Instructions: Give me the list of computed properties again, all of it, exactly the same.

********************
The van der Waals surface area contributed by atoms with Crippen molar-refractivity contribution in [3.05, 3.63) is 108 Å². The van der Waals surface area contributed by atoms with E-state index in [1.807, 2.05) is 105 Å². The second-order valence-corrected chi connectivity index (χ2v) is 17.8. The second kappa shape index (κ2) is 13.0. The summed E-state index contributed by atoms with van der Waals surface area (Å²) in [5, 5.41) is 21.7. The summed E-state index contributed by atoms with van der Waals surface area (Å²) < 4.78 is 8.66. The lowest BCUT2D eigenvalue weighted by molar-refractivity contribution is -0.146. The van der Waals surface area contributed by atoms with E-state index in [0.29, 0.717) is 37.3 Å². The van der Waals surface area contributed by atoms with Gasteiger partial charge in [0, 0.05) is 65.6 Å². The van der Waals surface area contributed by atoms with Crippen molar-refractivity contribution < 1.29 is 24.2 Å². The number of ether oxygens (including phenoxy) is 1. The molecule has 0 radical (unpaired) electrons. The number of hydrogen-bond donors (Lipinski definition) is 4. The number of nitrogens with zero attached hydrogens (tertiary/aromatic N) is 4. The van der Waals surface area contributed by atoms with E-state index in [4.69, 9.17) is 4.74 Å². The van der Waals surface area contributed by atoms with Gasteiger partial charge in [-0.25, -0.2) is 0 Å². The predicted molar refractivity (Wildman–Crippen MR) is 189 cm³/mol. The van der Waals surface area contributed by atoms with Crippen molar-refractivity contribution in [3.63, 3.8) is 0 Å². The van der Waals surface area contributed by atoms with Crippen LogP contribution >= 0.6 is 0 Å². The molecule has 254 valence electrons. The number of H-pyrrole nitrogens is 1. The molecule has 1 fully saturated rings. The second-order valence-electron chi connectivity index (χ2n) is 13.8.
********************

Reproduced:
The van der Waals surface area contributed by atoms with Crippen molar-refractivity contribution in [3.05, 3.63) is 108 Å². The van der Waals surface area contributed by atoms with E-state index in [1.807, 2.05) is 105 Å². The second-order valence-corrected chi connectivity index (χ2v) is 17.8. The second kappa shape index (κ2) is 13.0. The summed E-state index contributed by atoms with van der Waals surface area (Å²) in [5, 5.41) is 21.7. The summed E-state index contributed by atoms with van der Waals surface area (Å²) < 4.78 is 8.66. The lowest BCUT2D eigenvalue weighted by molar-refractivity contribution is -0.146. The van der Waals surface area contributed by atoms with E-state index in [0.29, 0.717) is 37.3 Å². The van der Waals surface area contributed by atoms with Gasteiger partial charge in [0, 0.05) is 65.6 Å². The van der Waals surface area contributed by atoms with Crippen molar-refractivity contribution < 1.29 is 24.2 Å². The number of ether oxygens (including phenoxy) is 1. The molecule has 0 radical (unpaired) electrons. The number of hydrogen-bond donors (Lipinski definition) is 4. The number of nitrogens with zero attached hydrogens (tertiary/aromatic N) is 4. The van der Waals surface area contributed by atoms with E-state index in [4.69, 9.17) is 4.74 Å². The van der Waals surface area contributed by atoms with Gasteiger partial charge in [-0.25, -0.2) is 0 Å². The predicted molar refractivity (Wildman–Crippen MR) is 189 cm³/mol. The van der Waals surface area contributed by atoms with Crippen molar-refractivity contribution in [3.63, 3.8) is 0 Å². The van der Waals surface area contributed by atoms with Crippen LogP contribution >= 0.6 is 0 Å². The molecule has 254 valence electrons. The number of H-pyrrole nitrogens is 1. The molecule has 1 fully saturated rings. The second-order valence-electron chi connectivity index (χ2n) is 13.8.